State and Local Government Spending on Pensions

According to a USA Today story:

24/7 Wall St. reviewed annual pension fund contributions at the state and local level to identify the states that are spending the most to fund their residents’ retirement. States are ranked based on total 2017 pension fund contributions per current state and local government employment.

Since New Jersey was ranked only 14th worst I assumed that 24/7 Wall St. was missing something. After putting their data into a spreadsheet to see what they were using for total contributions, it turns out that they were.

New Jersey shows $3.7 billion as their FY17 contribution (about $1.9 billion from local governments and $1.8 billion from the state) though the state only made 40% of the ‘required’ contribution. Without that arbitrary 60% cut in the state portion of the contribution the total government contribution would rise to $6.6 billion with an average of $12,000 per government worker.

Then we get to Pension Obligation Bonds which add another $1,000 per government worker.

 

16 responses to this post.

  1. Posted by Anonymous on August 6, 2019 at 2:36 pm

    Good timing.

    There is a similar? article hitting all the headlines in California.

    https://www.sacbee.com/news/politics-government/the-state-worker/article233372547.html

    It charts data for selected city and county pension expenditures, and specifically how those cost are being met. I.e. by raising taxes, or reducing services.

    Like this one, her data includes current expenditures, not actuarially required normal costs and/or amortization costs.

    For California (not specifically CalPRS or STRS) she showed costs of abot $13,000 per worker IN 2007, increasing to about $20,000 in 2017. CalPERS by law has to pay 100% of ARC, plus paying down on unfunded liabilities.

    All these different studies? using different nomenclature really muddy the waters.

    Reply

    • Posted by Rex the Wonder Dog! on August 7, 2019 at 12:14 am

      CalPERS by law has to pay 100% of ARC, plus paying down on unfunded liabilities.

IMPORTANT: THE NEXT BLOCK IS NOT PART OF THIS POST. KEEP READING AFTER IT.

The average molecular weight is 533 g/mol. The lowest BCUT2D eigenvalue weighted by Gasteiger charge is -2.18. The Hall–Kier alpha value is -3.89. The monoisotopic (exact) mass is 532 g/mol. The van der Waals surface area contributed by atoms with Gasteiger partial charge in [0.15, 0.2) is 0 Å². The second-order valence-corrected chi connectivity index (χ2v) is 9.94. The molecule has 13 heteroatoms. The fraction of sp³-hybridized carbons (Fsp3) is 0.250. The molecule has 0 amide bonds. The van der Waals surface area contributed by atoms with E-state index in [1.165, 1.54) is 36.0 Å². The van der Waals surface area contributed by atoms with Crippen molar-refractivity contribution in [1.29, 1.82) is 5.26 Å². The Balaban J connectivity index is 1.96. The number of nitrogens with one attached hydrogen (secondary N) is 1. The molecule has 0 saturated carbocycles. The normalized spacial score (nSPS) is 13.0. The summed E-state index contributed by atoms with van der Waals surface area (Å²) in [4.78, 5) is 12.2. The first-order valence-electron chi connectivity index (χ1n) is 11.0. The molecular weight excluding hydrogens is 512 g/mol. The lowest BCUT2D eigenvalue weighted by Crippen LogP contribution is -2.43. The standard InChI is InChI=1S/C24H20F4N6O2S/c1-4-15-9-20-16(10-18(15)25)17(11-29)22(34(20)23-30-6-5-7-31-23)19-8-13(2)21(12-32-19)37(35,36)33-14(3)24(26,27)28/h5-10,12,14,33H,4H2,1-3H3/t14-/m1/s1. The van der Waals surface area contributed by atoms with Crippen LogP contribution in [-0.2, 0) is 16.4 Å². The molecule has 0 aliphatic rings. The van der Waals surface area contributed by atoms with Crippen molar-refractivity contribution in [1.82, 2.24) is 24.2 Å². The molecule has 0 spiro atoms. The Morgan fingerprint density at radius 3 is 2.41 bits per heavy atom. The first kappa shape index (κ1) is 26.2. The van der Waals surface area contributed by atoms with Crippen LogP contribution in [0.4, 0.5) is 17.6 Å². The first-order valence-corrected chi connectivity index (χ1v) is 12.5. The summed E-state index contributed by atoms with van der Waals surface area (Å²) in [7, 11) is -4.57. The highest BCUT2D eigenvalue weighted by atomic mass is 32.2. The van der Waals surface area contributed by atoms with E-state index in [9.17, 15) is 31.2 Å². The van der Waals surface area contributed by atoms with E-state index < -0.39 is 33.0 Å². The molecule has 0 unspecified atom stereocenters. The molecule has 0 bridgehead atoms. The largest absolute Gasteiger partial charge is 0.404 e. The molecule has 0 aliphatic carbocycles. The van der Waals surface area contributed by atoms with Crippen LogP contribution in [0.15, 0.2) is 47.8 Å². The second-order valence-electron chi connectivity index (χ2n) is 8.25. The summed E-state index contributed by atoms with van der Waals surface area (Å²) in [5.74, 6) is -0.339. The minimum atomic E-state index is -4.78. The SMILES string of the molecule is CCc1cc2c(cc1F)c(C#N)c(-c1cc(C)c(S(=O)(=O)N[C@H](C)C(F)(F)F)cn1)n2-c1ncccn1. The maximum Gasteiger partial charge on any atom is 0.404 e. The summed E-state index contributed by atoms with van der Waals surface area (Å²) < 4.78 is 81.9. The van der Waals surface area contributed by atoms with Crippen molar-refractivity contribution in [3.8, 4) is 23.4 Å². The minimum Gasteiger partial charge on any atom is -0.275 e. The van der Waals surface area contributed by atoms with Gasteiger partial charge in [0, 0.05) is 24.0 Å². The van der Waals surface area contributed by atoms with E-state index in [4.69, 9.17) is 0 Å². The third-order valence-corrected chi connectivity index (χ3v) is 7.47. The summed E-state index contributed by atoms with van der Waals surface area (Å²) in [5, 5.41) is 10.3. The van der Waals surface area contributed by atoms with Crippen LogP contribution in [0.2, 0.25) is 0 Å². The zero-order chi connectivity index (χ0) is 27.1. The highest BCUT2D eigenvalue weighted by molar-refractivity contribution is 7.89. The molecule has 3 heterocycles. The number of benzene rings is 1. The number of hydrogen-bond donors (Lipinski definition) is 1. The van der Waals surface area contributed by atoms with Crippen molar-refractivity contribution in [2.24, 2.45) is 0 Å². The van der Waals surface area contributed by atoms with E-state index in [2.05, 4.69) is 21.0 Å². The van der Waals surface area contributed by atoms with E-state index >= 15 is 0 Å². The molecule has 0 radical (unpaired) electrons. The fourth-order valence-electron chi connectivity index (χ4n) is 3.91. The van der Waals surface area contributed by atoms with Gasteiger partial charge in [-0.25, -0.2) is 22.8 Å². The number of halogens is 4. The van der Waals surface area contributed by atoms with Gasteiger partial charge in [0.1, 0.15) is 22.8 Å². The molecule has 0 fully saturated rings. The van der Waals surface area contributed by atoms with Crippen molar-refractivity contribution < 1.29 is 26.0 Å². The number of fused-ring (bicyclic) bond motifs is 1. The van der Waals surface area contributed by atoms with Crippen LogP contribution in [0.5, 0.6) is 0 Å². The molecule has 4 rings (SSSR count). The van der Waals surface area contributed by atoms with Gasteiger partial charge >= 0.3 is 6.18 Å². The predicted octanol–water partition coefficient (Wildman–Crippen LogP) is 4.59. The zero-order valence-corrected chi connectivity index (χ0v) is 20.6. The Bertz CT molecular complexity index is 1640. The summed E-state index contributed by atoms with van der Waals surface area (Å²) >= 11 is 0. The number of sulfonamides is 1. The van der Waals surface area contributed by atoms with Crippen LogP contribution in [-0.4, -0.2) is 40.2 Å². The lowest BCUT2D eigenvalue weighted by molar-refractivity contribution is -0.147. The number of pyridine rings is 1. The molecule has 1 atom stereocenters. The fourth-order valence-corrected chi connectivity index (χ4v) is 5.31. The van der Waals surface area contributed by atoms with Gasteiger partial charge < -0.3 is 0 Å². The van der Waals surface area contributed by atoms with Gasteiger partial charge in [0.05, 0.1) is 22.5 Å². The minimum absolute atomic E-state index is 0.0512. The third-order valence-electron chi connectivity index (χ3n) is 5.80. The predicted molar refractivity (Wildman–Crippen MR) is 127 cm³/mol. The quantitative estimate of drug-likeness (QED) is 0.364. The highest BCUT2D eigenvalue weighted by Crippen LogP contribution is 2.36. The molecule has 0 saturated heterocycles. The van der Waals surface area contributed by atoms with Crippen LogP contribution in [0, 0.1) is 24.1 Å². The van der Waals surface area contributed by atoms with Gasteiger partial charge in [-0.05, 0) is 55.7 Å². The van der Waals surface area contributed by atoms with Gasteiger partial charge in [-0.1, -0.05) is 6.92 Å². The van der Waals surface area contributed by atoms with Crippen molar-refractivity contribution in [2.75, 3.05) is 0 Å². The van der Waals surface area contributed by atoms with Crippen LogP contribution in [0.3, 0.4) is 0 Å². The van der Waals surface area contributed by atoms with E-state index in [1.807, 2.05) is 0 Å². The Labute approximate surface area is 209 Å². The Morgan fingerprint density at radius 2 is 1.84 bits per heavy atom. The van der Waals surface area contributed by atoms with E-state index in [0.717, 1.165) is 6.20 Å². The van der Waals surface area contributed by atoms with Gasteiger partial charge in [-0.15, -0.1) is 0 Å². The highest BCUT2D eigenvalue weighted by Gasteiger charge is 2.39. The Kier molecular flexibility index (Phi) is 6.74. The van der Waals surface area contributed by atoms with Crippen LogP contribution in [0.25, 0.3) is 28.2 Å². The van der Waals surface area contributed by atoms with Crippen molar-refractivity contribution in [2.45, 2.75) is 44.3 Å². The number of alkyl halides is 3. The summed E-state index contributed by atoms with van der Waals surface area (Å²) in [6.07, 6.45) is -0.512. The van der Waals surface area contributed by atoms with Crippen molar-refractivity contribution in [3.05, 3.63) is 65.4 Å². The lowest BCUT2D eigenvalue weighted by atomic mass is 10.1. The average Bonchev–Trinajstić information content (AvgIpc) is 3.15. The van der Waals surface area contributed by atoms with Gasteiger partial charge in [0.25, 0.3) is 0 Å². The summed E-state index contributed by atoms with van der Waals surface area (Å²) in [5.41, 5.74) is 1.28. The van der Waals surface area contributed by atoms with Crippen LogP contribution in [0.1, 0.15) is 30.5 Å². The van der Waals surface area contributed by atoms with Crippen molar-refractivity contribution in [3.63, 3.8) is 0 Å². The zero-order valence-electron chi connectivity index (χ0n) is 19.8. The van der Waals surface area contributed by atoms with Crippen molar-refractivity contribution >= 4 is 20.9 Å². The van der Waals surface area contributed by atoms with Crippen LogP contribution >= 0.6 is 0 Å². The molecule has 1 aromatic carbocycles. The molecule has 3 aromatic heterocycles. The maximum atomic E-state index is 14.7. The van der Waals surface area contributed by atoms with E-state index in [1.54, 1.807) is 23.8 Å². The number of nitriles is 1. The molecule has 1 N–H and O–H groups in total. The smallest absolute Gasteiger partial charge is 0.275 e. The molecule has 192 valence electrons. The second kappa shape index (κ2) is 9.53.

Not true…If it were CA would not be 68% funded after the longest Bull Market in US history.

      Reply

      • Posted by Tough Love on August 7, 2019 at 12:23 am

        Because it’s 100% of a phony (materially understated liabilities via use of WAY to liberal valuation assumptions and methodology*) ARC.

        * Just like all other PUBLIC Sector pensions Plans routinely do ………. INCLUDING El gaupo’s beloved NJ PFRS (which is only about 50% funded when using APPROPRIATE assumptions & methodology)……….. and yet he feels that COLAs should be reinstated !

        How do you spell “moocher” ?

        Reply

    • Posted by Anonymous on August 7, 2019 at 12:54 am

      Not true. Subtle difference, New York State law requires the plan be fully funded every year. CalPERS requires 100 percent of the ARC be contributed. If the discount rate is set too high, and returns are low, CalPERS will never catch up.

      See Calpensions. . ” New York pension systems outperform California”

      Reply

  2. Posted by Anonymous on August 6, 2019 at 2:54 pm

    I haven’t found her supporting data, but I try to caution readers that if, for instance in this article, California “contributes” $12,792 per gov’t worker while New Jersey contributes $6,740, that does not mean California pensions are more expensive than NJ. (They probably are, but not by that much.)

    Confusing to your average reader, sure. But what I got from people who actually follow this stuff was basically, “see, I told you so.” or “This confirms my previous posts.” It does not.

    Reply

    • Posted by Rex the Wonder Dog! on August 8, 2019 at 12:05 pm

      I haven’t found her supporting data, but I try to caution readers that if, for instance in this article, California “contributes” $12,792 per gov’t worker.